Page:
Receiving Wide Coverage ...
It’s over: The Trump administration’s financial deregulation plan released Monday “is raising industry expectations that a post-crisis era of heightened regulation is over,” the Wall Street Journal reports. “The report shows a desire by officials to take a lighter touch after years of new restrictions adopted in response to the 2008 financial crisis and the severe recession that followed.”
Part of the plan “would answer banks’ biggest complaints in the post-financial crisis era — that excessive capital requirements are holding them, as well as lending, back,” the paper said. “If the Treasury’s changes were adopted, they could allow banks to return more capital to shareholders, which in turn would boost returns on equity and possibly further bolster stock-market valuations.” Wall Street Journal here and here, Financial Times, American Banker here and here
The proposal also supports banks that want to ease a new accounting rule that would force them to recognize losses on bad loans more quickly. “The move essentially sides with criticism from some banks that the new loan-loss approach would be costly and burdensome for them, could deter them from making new loans, and would cut into their profits and capital levels,” the Journal said.
Sen. Elizabeth Warren said Senate Democrats are willing to look into relaxing some regulations that affect community banks and credit unions, but draw the line when it comes to rolling back consumer protection or helping big banks. “There are places where we should do targeted changes in laws and regulations to make sure community banks don’t have to endure regulations … for problems like disrupting the entire U.S. economy when they really don’t pose that kind of threat,” the Massachusetts Democrat said.
In an op-ed piece in the Financial Times, Morgan Stanley chairman and CEO James Gorman says the bank stress-test process “is more cumbersome for the banks and the regulators than it need be. The content of the test should also be updated.”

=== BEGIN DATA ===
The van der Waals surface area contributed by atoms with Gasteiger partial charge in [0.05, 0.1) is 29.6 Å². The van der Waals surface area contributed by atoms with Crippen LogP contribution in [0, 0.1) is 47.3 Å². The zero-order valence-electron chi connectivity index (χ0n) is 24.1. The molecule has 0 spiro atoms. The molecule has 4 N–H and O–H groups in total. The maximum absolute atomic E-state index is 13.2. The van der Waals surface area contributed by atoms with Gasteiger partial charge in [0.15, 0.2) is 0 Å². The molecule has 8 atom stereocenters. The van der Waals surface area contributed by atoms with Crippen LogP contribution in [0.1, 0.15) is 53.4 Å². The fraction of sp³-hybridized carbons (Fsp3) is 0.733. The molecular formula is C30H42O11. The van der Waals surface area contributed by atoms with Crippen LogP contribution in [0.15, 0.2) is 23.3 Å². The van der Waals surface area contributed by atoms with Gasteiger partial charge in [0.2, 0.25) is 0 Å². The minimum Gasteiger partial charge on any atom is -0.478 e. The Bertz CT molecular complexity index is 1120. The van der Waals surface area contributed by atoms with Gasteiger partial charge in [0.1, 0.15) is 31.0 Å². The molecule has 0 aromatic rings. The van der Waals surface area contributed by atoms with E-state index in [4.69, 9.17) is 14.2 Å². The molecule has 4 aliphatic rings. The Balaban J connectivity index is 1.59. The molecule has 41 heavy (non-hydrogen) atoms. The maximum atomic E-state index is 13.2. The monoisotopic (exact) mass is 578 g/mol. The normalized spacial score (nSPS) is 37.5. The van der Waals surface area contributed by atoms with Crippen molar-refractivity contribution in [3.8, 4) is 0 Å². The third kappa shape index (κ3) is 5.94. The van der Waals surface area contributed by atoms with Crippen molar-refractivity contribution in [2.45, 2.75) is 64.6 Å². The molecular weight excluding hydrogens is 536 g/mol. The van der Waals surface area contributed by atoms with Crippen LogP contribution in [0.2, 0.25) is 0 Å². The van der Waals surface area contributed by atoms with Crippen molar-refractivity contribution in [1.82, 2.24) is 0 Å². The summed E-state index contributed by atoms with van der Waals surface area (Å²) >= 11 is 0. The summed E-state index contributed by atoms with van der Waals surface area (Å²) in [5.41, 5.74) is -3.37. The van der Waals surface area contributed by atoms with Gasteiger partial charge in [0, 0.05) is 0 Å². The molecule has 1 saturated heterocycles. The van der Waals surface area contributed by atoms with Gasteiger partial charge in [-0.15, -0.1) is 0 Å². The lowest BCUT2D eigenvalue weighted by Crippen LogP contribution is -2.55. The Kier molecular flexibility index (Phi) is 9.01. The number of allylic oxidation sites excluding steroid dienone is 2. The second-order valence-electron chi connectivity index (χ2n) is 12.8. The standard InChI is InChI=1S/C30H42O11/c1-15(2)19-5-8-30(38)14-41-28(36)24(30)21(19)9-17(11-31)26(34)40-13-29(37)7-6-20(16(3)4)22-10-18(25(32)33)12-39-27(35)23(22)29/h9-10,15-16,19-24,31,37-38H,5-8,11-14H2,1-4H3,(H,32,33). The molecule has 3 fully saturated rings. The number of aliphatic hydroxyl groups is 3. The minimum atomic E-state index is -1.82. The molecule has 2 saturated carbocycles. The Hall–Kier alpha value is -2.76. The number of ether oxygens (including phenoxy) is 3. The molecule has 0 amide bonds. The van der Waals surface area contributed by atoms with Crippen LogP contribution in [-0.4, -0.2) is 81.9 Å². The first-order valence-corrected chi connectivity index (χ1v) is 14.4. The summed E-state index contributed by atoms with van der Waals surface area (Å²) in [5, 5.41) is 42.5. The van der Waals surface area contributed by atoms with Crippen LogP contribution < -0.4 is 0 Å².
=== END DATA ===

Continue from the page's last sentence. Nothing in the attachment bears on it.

Regarding bank regulation in general, “radical change is not the answer,” he writes. “Instead, there is an opportunity for some common sense, targeted changes that can preserve the strength of the banking system while enabling the sector to better support the saving, investing and lending that promote economic growth and job creation.”
Wall Street Journal
Regulation assistance: IBM has formally launched tools for financial regulation using its Watson artificial-intelligence technology. One service analyzes regulatory language and helps companies assess whether their compliance programs comply with the rules. Another helps banks detect suspicious customers or transactions, while a third helps companies make “big data” more usable for developing business strategies.
The future of fintech: “Why are banks still so bad at technological innovation?” Jonathan Larsen, chief innovation officer at Ping An Insurance, discusses that and the challenges facing fintech. Larsen runs the Chinese insurance giant’s $1 billion Hong Kong investment fund, which is seeking deals in financial technology.
Pre-encryption: BlackBerry, the former mobile phone maker that now focuses on security and productivity tools for smartphones, is teaming up with London start-up VoxSmart to help banks monitor traders who use WhatsApp and other encrypted messaging tools. Since messages are encrypted when sent, banks have no record of what its employees said. “VoxSmart’s technology solves the problem because it sits on the phone and takes a record of the contents of the message before it is encrypted and sent,” the paper said.
New York Times
Facing the music: Three former British traders have agreed to waive extradition and face U.S. criminal charges that they conspired to rig foreign currency markets. The three traders — one each from Barclays, Citigroup and JPMorgan Chase — are scheduled to appear next month in federal district court in Manhattan.
While some of the world’s biggest banks, including the three just mentioned, have paid billions in civil penalties in both the U.S. and U.K. related to similar charges, only American authorities have brought criminal charges against individuals, the paper notes.
“We have had seven years of rulemaking since Dodd-Frank was enacted, and yet there are still new rules in the works. We should hold off further rulemaking, digest what is in place and focus on what is needed for economic growth.” — Morgan Stanley CEO James Gorman.